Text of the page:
* The posture of the coughing infected patient, lying on its side or back, also had a great impact on the exposure of the doctor and the second patient; maximal exposure was documented when the doctor and the second patient were facing the coughing patient that was lying sideways and at 3 [h.sup.1]. The risk of direct exposure to coughed air was minimal when the coughing patient was lying on its back; PCL was always below 200 ppm. In this case, the risk from contamination via inhalation or ingestion of large particulate matter is also the smallest.

* The exposure of the doctor standing near the bed of the coughing patient and turned sideways was nearly 50 times lower than when the doctor was facing the patient, and it had an exposure level similar to the case when the sick patient was coughing upward toward the ceiling.

* The exposure to coughed air will also increase in the occupied zone (in this case, around the bed of the coughing patient); i.e., a risk of airborne cross-infection for medical staff not directly exposed to the coughed flow also exists. For the configurations examined in this study, the PCT ranged between 160 s and 500 s and depended on the ventilation rate, the distance between the doctor and the coughing patient, the posture of the coughing patient in the bed, and the position of the doctor--either facing or turned sideways relative to the sick occupant. The background air distribution pattern is important for the spread of the coughed air.

* For the configuration in the present study, the ventilation rate of 12 [h.sup.1] generated velocities exceeding 0.5 m/s (98.43 fpm) in the occupied zone that were above the allowable maximum velocity prescribed in the present thermal comfort standards. This may cause draught discomfort for occupants.

* Study is recommended for the exposure in the case when the doctor is seated at the bed of the coughing patient, when moving between the beds, for different lay-out of the beds in the room, positioning of the supply and exhaust diffusers, etc.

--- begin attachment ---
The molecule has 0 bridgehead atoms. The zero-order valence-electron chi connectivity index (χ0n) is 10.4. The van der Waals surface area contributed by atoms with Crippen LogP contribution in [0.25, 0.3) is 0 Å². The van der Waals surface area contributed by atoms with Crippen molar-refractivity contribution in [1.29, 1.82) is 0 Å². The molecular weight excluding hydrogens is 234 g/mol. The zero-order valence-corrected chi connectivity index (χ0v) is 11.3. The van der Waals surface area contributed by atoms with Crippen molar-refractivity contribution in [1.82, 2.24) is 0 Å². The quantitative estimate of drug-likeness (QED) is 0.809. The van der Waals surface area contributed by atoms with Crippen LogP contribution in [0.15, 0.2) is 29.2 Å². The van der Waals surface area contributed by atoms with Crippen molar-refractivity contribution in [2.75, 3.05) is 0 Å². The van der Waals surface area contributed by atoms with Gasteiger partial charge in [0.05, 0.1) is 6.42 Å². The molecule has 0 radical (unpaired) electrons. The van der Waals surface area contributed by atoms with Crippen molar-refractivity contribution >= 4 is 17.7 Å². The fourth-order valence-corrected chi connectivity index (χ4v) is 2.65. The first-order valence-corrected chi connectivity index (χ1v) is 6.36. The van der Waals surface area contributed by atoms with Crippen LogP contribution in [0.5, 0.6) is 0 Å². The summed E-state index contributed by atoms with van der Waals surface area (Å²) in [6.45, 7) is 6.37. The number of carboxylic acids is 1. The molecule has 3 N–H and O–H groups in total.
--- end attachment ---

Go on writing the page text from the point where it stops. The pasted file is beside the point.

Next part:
A risk of airborne cross-infection due to coughing exists in rooms with mixing ventilation, even at the air change rates of 12 [h.sup.1] that are recommended in the present standards and guidelines. With this respect, the mixing air distribution method used today is not efficient. Advanced, more efficient air distribution methods need to be developed in order to control the spread of the pollutants generated by the sick person.

Acknowledgments

This research was supported by the Danish Agency for Science, Technology and Innovation (project 09-064627).

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Zhecho D. Bolashikov, (1),* Arsen K. Melikov, (1) Wojciech Kierat, (2) Zbigniew Popiolek, (2) and Marek Brand (1)

(1) Department of Civil Engineering, Technical University of Denmark, Nils Koppels Alle, DTU, Building 402, Kgs, Lyngby, 2800, Denmark

(2) Department of Heating, Ventilation and Dust Removal Technology, Silesian University of Technology, Gliwice, Poland

* Corresponding author e-mail: zdb@byg.dtu.dk

Received March 10, 2011; accepted March 8, 2012

Zhecho D. Bolashikov, PhD, is Postdoc. Arsen K. Melikov, PhD, Fellow ASHRAE, is Associate Professor. Wojcieeh Kierat, PhD, is Adjunct. Zbigniew Popiolek, PhD, is Professor. Marek Brand, MSc, is PhD Candidate.

DOI: 10.1080/10789669.2012.682692
Table 1. PCT and PCL for the three ventilation rates and for the three
distances the doctor was standing away from coughing person.

Distance between
doctor and coughing [PCT.sub.3 ACH], [PCL.sub.3 ACH],
patient s PPM

0.55 m (1.80 ft) 380 22.27
1.10 m (3.61 ft) 460 18.42
2.80 m (9.91 ft) 500 19.92

Distance between
doctor and coughing [PCT.sub.6 ACH], [PCL.sub.6 ACH],
patient s PPM

0.55 m (1.80 ft) 210 34.36
1.10 m (3.61 ft) 250 26.25
2.80 m (9.91 ft) 260 28.00

Distance between
doctor and coughing [PCT.sub.12 ACH], [PCL.sub.12 ACH],
patient s PPM

0.55 m (1.80 ft) 160 28.32
1.10 m (3.61 ft) 190 21.24
2.80 m (9.91 ft) 200 24.19
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Publication:HVAC & R Research
Date:Aug 1, 2012